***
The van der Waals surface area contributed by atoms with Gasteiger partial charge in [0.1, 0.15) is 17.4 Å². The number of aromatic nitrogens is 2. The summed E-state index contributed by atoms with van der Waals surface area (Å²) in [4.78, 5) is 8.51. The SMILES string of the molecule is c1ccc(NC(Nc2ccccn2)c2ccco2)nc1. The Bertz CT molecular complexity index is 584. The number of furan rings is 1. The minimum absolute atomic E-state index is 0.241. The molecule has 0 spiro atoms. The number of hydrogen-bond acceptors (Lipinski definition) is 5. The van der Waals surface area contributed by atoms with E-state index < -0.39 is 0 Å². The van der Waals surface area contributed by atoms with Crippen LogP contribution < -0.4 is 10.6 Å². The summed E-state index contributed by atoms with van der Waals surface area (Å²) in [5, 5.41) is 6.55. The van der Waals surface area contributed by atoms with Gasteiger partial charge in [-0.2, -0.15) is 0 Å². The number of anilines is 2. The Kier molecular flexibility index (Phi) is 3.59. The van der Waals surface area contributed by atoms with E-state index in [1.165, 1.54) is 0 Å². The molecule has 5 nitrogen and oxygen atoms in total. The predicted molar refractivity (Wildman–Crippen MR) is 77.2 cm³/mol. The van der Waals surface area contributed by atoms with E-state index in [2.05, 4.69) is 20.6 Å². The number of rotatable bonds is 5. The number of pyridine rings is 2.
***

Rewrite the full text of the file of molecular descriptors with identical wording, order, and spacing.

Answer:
The van der Waals surface area contributed by atoms with Gasteiger partial charge in [0.1, 0.15) is 17.4 Å². The number of aromatic nitrogens is 2. The summed E-state index contributed by atoms with van der Waals surface area (Å²) in [4.78, 5) is 8.51. The SMILES string of the molecule is c1ccc(NC(Nc2ccccn2)c2ccco2)nc1. The Bertz CT molecular complexity index is 584. The number of furan rings is 1. The minimum absolute atomic E-state index is 0.241. The molecule has 0 spiro atoms. The number of hydrogen-bond acceptors (Lipinski definition) is 5. The van der Waals surface area contributed by atoms with E-state index < -0.39 is 0 Å². The van der Waals surface area contributed by atoms with Crippen LogP contribution < -0.4 is 10.6 Å². The summed E-state index contributed by atoms with van der Waals surface area (Å²) in [5, 5.41) is 6.55. The van der Waals surface area contributed by atoms with Gasteiger partial charge in [-0.2, -0.15) is 0 Å². The number of anilines is 2. The Kier molecular flexibility index (Phi) is 3.59. The van der Waals surface area contributed by atoms with E-state index in [1.165, 1.54) is 0 Å². The molecule has 5 nitrogen and oxygen atoms in total. The predicted molar refractivity (Wildman–Crippen MR) is 77.2 cm³/mol. The van der Waals surface area contributed by atoms with E-state index in [2.05, 4.69) is 20.6 Å². The number of rotatable bonds is 5. The number of pyridine rings is 2.